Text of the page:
Focal Passage: Deuteronomy 32:48-52; 34:4-7
Victor E. Frankl, a psychologist who survived a Nazi Death Camp, wrote a book called Man’s Search for Meaning. Frankl tells of his observations of fellow prisoners during the atrocity of the Holocaust. Prisoners were given a minimal amount of food and water and ordered by guards to work under often violent and harsh conditions. When workers were not able to labor, they were simply murdered.
Frankl observed that prisoners could get along with little food and water, but they could not go on without hope. When prisoners lost hope that they would be rescued, it was only hours before they died. His conclusion: life has meaning even in suffering. When there is no hope, death is certain.
Deuteronomy 34 records the death of Moses.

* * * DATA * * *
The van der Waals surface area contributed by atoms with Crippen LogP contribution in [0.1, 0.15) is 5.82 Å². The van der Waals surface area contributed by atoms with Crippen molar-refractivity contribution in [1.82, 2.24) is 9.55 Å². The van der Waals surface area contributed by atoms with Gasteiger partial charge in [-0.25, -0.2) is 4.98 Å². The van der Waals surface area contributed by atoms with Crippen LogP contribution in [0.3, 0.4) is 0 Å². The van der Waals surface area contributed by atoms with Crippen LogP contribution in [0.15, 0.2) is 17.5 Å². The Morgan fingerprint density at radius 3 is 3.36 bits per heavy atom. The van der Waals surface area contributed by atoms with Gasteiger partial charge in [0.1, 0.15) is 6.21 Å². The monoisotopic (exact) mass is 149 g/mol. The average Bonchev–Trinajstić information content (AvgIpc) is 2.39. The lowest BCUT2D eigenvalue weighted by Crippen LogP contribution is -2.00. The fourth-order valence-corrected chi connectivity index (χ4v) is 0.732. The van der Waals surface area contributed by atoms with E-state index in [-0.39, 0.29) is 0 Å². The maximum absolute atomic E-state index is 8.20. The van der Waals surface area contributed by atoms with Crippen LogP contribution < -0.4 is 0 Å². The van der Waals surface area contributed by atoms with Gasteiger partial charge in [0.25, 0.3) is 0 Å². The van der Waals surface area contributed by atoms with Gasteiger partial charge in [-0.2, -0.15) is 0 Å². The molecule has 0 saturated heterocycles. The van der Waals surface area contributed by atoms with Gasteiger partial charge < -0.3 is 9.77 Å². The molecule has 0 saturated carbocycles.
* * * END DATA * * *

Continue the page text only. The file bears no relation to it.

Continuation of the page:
The previous chapter gives us his last words to the assembly of Israel. Moses had been used by God to rescue the people from the oppression of the Egyptians and through the wilderness to the steps of the Promised Land. Verse 39 reminds us that God is the giver and taker of life and that even in death there is mercy.
Moses’ life is a reminder to us about the hope we have in Christ. Just as Moses found hope in God’s promise of deliverance, we can be assured that we have been delivered from the reality of sin. We know that when we face death, we do not face the end. In the cross we have forgiveness and in the resurrection we have eternal life.